Oberheide, it turns out, has gotten to know Google's Rich Cannings at various security conferences, and it was Cannings who asked him to remove the applications from the Market. With his blog post, Oberheide also says that according to Cannings, this is the first time Google has used its REMOVE_ASSET mechanism. Unlike some, Oberheide isn't fussed about Google's kill switch. But he does take issue with its INSTALL_APP mechanism.
Both mechanisms operate over a persistent TCP/SSL/XMPP connection that Google maintains between its servers and Android handsets via a service called GTalkService. "If an attacker is able to MITM [man in the middle] this SSL GTalkService connection for a particular device, it may be possible to spoof these INSTALL_ASSET messages to deliver a malicious application payload. If Google’s GTalkService servers were compromised, the malicious impact would obviously be a bit more widespread," he says.
"You better believe that myself and others are taking a careful look at these code paths."
He adds that the INSTALL_ASSET is invoked every time the user installs an application on their own through the Android Market – meaning it's a fundamental part of Google's setup. "Instead of downloading the APK [Android package] from the Market, clicking ‘Install’ will trigger Google’s servers to push a INSTALL_ASSET message down the GTalkService pipe. Upon receiving this message, your phone will download and install the APK," he says.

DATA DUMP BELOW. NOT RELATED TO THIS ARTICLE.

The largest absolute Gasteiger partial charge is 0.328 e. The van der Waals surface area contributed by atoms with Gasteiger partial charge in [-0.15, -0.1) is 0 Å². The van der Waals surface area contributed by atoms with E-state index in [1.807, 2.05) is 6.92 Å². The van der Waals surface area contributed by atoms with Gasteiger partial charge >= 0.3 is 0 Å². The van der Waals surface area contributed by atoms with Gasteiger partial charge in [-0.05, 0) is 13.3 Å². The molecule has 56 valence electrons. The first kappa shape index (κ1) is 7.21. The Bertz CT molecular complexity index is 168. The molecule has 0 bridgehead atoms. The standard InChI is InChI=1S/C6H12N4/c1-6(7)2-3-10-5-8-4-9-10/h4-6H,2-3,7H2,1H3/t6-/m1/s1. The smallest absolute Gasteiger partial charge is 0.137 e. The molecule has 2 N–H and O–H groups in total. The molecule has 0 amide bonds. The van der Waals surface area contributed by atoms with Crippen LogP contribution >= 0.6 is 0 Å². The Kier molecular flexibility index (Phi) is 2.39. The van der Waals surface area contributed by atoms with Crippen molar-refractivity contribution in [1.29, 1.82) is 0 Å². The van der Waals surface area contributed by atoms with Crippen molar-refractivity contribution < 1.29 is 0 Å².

We still say the kill switch is more unsettling – little different from Amazon's Orwellian ability to remotely remove books from the Kindle. Amazon may say it won't use the thing, but it can be legally compelled to do so. Or it may use it for fear of legal action.
It's unclear whether Google's "kill switch" can remove applications that were not download through the Android Market. But Oberheide tells us he's working to reverse engineer the tool, in an effort to determine whether it can. ®